What the Shisha Ban Means for Campus Ladies

Campus Ladies Shisha

The government of Kenya bans shisha through the ministry of health. The Health Cabinet Secretary Cleopha Mailu in a gazette notice prohibited the importation, manufacturing, selling, adverting and use of shisha. This action comes after the recent ban

This action comes after the recent ban on importation and use of Shisha in Rwanda. Does this mean well for the Kenyan ladies? Kenyans had different reactions towards the ban of shisha, with some of the going to court for the lift of the ban. Some of them feel like the government was on the lookout for the girl child.

A report from the Daily Nation indicated a survey by a group of doctors in two universities in Nairobi, which showed that more male students smoke shisha compared to their female counterparts. Whereas in nightclubs and other social places more females were found to indulge in this habit, with 60 per cent of them being non-cigarette smokers.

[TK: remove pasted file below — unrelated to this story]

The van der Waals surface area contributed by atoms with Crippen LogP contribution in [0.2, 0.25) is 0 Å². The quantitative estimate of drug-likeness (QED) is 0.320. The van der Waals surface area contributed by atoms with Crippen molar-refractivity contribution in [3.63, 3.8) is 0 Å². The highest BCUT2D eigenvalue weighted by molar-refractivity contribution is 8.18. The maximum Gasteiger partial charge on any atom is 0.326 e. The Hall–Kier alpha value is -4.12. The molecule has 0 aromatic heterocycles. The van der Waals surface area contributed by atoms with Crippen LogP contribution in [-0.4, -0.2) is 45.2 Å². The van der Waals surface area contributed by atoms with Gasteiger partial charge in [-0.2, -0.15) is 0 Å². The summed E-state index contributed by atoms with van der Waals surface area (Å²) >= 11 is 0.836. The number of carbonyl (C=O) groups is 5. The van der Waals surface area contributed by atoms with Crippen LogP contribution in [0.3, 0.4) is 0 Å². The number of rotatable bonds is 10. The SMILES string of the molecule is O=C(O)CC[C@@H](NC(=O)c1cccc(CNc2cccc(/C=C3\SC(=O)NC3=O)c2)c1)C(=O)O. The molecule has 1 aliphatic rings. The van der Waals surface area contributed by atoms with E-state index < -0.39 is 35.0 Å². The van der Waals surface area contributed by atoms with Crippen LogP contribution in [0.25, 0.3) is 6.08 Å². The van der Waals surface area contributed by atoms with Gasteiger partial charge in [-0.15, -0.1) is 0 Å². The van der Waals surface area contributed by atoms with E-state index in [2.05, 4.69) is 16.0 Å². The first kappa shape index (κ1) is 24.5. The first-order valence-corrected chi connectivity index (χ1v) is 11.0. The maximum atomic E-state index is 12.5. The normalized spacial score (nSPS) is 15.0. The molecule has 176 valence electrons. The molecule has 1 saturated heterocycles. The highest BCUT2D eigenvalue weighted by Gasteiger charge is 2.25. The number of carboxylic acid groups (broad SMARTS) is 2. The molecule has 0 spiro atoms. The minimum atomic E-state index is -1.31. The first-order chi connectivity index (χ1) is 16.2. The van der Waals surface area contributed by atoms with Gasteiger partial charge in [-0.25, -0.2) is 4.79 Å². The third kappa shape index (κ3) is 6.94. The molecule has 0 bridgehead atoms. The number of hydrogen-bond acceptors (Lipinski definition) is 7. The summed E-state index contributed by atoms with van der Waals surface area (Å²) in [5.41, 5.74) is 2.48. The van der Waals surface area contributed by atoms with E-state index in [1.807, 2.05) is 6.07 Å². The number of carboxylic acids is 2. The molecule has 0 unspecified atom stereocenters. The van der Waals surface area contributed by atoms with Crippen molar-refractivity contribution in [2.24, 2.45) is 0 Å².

Contrary to popular belief shisha has more effect on the smoker’s health than a cigarette with a report from World Health Organization likening a single session of puffing shisha to a hundred cigarette. “We consider shisha less harmful than any other drug because the water tends to absorb the harmful chemicals and we love that they have different flavors”, said Ivy Wangui, a student at Kenyatta University.

Shisha smoke contains dangerous chemicals which have both effects on the male and female reproductive life. It reduces both the sperm count and lifespan in men while it can lead to stillbirth in pregnant women or harm the unborn child which could cause shortness of breath in the unborn baby. The health issues that arise from smoking shisha are cancers, lung and heart diseases.

These effects are long-term and hence the severity of them could be ignored but it will surely catch up with our young generation when they one day wish to have children. The shisha ban is one of the ways to address the challenges that are facing the youth for a better Kenya, though more effort is required to completely eradicate or minimize the problem.

Be the first to comment

Leave a Reply